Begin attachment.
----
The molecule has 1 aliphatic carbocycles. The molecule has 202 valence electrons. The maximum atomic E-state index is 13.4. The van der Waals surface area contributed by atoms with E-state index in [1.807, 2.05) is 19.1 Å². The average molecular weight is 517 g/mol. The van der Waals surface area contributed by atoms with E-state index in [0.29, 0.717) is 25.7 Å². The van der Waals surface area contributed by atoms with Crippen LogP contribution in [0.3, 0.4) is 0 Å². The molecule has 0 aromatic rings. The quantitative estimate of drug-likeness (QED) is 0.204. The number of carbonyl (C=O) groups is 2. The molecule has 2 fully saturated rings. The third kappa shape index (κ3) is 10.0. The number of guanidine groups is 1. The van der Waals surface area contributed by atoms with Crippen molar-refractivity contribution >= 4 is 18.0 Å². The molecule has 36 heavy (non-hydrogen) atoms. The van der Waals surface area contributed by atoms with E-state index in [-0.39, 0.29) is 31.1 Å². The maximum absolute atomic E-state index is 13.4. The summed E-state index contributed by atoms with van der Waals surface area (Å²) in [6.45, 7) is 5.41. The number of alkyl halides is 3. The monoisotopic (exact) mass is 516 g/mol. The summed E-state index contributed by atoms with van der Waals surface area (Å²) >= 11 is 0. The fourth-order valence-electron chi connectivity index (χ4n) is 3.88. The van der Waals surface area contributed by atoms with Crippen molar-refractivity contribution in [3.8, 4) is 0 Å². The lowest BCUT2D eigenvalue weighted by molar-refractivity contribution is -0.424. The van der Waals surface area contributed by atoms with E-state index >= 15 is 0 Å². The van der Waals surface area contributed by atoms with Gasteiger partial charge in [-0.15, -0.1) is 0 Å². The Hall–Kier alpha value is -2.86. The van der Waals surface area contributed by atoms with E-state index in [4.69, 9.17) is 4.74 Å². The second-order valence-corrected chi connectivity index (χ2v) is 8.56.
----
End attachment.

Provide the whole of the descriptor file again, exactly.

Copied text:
The molecule has 1 aliphatic carbocycles. The molecule has 202 valence electrons. The maximum atomic E-state index is 13.4. The van der Waals surface area contributed by atoms with E-state index in [1.807, 2.05) is 19.1 Å². The average molecular weight is 517 g/mol. The van der Waals surface area contributed by atoms with E-state index in [0.29, 0.717) is 25.7 Å². The van der Waals surface area contributed by atoms with Crippen LogP contribution in [0.3, 0.4) is 0 Å². The molecule has 0 aromatic rings. The quantitative estimate of drug-likeness (QED) is 0.204. The number of carbonyl (C=O) groups is 2. The molecule has 2 fully saturated rings. The third kappa shape index (κ3) is 10.0. The number of guanidine groups is 1. The van der Waals surface area contributed by atoms with Crippen molar-refractivity contribution >= 4 is 18.0 Å². The molecule has 36 heavy (non-hydrogen) atoms. The van der Waals surface area contributed by atoms with E-state index in [-0.39, 0.29) is 31.1 Å². The maximum absolute atomic E-state index is 13.4. The summed E-state index contributed by atoms with van der Waals surface area (Å²) in [6.45, 7) is 5.41. The number of alkyl halides is 3. The monoisotopic (exact) mass is 516 g/mol. The summed E-state index contributed by atoms with van der Waals surface area (Å²) >= 11 is 0. The fourth-order valence-electron chi connectivity index (χ4n) is 3.88. The van der Waals surface area contributed by atoms with Crippen molar-refractivity contribution in [3.8, 4) is 0 Å². The lowest BCUT2D eigenvalue weighted by molar-refractivity contribution is -0.424. The van der Waals surface area contributed by atoms with E-state index >= 15 is 0 Å². The van der Waals surface area contributed by atoms with Gasteiger partial charge in [-0.15, -0.1) is 0 Å². The Hall–Kier alpha value is -2.86. The van der Waals surface area contributed by atoms with E-state index in [4.69, 9.17) is 4.74 Å². The second-order valence-corrected chi connectivity index (χ2v) is 8.56.